The Syrian president Bashar al-Assad is, as the Middle East commentator David Lesch has pointed out, a child of the Cold War and the Arab-Israeli conflict. Neither was caused by Syria, but the country suffered terribly as a result of both. It had only been genuinely independent for two years when the state of Israel was proclaimed in 1948. As the historian Rashid Khalidi baldly puts it, the offensives by Zionist militias to secure the territory for the new state ‘led Palestinian society to disintegrate’. The ensuing calamity and the armed conflict that followed Israel’s declaration of independence tested Syria’s infant democracy to destruction. By the end of the following year, it had seen two military coups and civilian politicians knew that they could never rule without the support of the army.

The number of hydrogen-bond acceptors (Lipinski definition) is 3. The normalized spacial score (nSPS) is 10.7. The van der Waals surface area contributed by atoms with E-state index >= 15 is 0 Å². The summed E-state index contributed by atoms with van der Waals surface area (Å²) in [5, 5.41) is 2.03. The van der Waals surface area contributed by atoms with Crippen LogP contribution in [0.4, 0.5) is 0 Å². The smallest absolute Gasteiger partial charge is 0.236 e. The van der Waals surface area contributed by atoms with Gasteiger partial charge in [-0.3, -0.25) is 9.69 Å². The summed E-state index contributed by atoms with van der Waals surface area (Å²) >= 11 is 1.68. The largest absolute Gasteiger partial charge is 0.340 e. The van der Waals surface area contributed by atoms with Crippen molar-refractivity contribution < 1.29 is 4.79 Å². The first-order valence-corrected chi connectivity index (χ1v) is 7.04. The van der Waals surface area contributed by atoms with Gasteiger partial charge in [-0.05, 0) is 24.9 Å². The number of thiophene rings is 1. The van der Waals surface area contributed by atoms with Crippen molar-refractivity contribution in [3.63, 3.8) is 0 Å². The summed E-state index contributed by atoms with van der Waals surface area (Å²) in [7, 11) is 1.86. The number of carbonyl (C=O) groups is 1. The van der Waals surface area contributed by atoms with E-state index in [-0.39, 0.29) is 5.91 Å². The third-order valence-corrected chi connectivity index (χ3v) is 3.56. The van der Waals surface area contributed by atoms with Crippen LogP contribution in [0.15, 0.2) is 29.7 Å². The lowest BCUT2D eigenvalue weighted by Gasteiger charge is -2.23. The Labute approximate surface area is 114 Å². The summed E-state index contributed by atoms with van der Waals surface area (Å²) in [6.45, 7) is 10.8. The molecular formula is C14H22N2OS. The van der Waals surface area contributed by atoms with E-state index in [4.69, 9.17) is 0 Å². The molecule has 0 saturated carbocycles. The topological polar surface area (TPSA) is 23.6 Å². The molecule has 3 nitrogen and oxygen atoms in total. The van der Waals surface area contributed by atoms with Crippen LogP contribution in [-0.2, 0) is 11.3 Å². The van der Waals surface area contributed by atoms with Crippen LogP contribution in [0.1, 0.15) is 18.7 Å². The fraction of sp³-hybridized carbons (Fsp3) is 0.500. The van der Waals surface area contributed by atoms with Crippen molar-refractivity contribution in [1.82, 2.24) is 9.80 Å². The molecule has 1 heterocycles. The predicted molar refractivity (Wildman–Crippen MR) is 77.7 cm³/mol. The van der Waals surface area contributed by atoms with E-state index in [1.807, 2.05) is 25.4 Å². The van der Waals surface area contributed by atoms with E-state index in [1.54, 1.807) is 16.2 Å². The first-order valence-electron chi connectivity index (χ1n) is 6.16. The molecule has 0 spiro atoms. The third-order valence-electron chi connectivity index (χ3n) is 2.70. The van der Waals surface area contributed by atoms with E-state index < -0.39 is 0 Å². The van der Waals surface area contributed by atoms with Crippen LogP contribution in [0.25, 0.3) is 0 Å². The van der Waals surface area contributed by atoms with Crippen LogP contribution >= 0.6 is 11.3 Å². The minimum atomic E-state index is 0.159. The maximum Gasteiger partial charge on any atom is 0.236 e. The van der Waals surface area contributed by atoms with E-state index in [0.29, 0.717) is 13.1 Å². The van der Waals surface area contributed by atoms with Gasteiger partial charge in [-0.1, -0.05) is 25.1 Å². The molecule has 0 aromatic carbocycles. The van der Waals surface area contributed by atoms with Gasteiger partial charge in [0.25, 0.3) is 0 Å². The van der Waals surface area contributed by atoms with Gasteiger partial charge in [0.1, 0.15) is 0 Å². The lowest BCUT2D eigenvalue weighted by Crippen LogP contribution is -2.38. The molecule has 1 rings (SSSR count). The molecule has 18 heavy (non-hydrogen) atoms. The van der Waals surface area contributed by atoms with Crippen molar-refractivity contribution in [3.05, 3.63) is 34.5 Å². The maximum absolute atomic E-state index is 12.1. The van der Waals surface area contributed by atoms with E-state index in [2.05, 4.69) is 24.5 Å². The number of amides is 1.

Israel’s seizure of the Golan Heights during the Six Day War in 1967 led to the militarisation of Syrian society, something that has endured to this day. Following the failure of Syria’s attempt to recover the Golan by force in 1973, it was pushed into a corner by the diplomacy of US Secretary of State Henry Kissinger, who treated the Arab-Israeli dispute as a proxy war against the USSR. Having successfully enticed Egypt, Syria’s key military ally, into the western fold, he lost any interest he may have had in an overall Arab-Israeli settlement.